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What is it?
A thought experiment thinks through consequences because it may not be possible or there be any need to actually do the experiment.
Why is it useful?
Given the structure of the experiment, it may or may not be possible to actually perform it, and, in the case that it is possible for it to be performed, there need be no intention of any kind to actually perform the experiment in question. The common goal of a thought experiment is to explore the potential consequences of the principle in question.
How do I use it?
A thought experiment or Gedankenexperiment (from German) considers some hypothesis, theory, or principle for the purpose of thinking through its consequences. There are many different kinds of thought experiments. All thought experiments, however, employ a methodology that is a priori, rather than a posteriori, in that they do not proceed by observation or physical experiment.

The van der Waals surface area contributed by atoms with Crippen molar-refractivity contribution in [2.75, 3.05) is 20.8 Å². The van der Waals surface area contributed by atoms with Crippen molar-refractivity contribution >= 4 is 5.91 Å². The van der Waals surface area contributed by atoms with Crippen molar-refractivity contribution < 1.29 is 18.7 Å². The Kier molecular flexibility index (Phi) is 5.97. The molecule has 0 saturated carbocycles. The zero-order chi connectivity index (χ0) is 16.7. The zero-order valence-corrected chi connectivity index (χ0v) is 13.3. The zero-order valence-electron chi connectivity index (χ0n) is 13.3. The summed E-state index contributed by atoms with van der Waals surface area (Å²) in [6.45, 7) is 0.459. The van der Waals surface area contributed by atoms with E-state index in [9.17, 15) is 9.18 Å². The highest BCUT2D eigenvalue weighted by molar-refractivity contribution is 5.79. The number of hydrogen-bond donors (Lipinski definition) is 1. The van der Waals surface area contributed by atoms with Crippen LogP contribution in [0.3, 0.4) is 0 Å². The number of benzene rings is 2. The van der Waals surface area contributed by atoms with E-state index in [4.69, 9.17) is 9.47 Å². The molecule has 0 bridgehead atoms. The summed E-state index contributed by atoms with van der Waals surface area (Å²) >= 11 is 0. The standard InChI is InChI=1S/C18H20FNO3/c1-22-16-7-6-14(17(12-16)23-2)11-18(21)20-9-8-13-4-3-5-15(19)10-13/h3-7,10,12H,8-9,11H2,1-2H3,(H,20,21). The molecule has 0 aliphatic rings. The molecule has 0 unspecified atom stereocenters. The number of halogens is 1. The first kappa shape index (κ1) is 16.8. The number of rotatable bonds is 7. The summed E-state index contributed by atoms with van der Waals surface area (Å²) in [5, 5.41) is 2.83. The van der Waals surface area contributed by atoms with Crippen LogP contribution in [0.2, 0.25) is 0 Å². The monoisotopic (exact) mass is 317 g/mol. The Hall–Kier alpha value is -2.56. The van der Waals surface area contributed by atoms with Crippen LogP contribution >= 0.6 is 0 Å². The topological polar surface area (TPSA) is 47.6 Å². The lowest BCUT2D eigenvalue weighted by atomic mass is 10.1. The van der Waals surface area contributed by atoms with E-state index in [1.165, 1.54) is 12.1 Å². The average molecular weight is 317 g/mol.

A famous example, Schrödinger’s cat (1935), presents a cat that might be alive or dead, depending on an earlier random event. It illustrates the problem of the Copenhagen interpretation applied to everyday objects.Famous examples of thought experiments include Schrödinger’s cat, illustrating quantum indeterminacy through the manipulation of a perfectly sealed environment and a tiny bit of radioactive substance.